Bad sleep linked to brain decline
The Centers for Disease Control and Prevention (CDC) has declared insufficient sleep an unmet health problem that many don’t recognize as a chronic disorder. The results of the National Sleep Foundation’s 2014 Sleep in America poll, are showing similar conclusions to the CDC’s 2009 report. Americans simply are not getting enough sleep.
While we know good sleep can boost health in both seniors and children, researchers at Duke-NUS Graduate Medical School Singapore have found evidence that “short sleep duration is associated with greater age-related brain atrophy and cognitive decline.”
Dr. Anil Gulati, neurologist at Advocate Trinity Hospital in Chicago, says, “Sleep is important for everyone, especially for seniors, diabetics and people with high blood pressure. Practicing sleep hygiene is good, which is avoiding any stimulants, any artificial sweeteners, avoiding heavy meals before sleeping, no lights, no cell phone or showering. When you do multiple examples of these, you don’t wake up refreshed.”
Research exploring the impact of sleep duration on cognitive functions in older adults is not new. Although past research has found that enlargement of the brain ventricle (a network of spaces in the brain filled with cerebral spinal fluid) is a marker for cognitive decline and the development of Alzheimer’s and dementia, the links between sleep and brain ventricle enlargement have never before been measured.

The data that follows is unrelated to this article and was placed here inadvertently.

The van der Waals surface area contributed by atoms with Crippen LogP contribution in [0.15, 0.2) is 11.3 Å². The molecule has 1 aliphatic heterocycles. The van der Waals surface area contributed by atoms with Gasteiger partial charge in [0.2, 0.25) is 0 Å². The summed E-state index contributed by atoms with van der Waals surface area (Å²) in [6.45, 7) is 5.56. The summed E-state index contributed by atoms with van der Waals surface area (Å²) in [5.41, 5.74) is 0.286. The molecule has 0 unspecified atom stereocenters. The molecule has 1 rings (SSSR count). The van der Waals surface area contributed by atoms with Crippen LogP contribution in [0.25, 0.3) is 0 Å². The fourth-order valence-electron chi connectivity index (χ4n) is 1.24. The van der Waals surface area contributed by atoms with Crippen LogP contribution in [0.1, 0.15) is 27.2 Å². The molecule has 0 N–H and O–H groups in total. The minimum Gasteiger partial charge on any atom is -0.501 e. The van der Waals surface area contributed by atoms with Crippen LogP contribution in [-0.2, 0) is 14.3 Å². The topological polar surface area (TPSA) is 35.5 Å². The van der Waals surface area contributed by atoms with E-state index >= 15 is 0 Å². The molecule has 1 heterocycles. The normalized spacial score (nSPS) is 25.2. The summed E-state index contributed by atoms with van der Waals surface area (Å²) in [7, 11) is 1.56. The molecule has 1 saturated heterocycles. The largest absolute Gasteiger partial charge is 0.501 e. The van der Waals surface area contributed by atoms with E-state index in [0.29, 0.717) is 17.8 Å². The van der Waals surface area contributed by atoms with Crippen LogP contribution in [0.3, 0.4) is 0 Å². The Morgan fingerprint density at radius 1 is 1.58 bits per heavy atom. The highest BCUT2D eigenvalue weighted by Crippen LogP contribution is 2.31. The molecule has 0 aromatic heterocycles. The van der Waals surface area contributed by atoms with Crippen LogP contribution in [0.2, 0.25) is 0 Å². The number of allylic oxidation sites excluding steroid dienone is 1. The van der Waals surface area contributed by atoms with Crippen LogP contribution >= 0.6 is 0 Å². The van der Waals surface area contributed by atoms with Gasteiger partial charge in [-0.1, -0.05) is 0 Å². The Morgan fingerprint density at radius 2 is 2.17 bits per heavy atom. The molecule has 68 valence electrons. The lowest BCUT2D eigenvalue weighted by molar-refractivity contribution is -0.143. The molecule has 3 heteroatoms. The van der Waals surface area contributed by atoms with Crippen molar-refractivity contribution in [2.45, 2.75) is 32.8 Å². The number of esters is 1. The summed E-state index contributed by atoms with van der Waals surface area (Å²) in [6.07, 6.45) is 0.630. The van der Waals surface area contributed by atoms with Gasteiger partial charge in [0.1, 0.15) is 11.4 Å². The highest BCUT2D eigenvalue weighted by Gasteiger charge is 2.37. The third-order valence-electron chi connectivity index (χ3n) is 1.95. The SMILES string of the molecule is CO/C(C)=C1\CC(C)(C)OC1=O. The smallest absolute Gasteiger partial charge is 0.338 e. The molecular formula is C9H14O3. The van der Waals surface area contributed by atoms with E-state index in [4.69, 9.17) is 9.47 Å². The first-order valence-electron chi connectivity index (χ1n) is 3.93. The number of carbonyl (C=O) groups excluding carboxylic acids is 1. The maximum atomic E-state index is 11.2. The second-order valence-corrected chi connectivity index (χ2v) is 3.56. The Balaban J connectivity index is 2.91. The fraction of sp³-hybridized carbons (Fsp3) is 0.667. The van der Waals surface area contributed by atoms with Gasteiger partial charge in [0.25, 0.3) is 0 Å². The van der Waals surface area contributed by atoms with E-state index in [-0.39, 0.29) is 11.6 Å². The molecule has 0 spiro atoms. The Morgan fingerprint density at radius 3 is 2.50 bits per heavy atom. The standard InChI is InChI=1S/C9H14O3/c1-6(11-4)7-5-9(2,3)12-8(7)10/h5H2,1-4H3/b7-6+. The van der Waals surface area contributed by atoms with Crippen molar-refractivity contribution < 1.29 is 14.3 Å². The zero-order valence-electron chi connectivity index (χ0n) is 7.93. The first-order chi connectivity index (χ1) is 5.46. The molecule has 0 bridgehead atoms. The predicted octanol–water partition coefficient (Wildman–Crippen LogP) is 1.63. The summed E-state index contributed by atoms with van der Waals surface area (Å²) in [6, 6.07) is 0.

Participants of the Duke-NUS study underwent structural MRI brain scans and neuropsychological assessment every two years. Additionally, blood samples and subjective assessments of sleep duration and quality responses were obtained. After considering the effects of age, sex, education and body mass index for participants, Duke-NUS researchers found that for every hour of sleep less than the recommended seven hours, the brain ventricles grew by 0.59 percent and cognitive performance declined by 0.67 percent each year. In contrast, sleeping seven hours did not affect either brain or cognitive aging.
Ultimately, the findings relate short sleep to a marker of brain aging. Work by the National Sleep Foundation suggests that seven to nine hours of rest may be the sweet spot for most adults. In the future, researchers would like to continue their work to determine what is beneficial for cardio-metabolic and long-term brain health.
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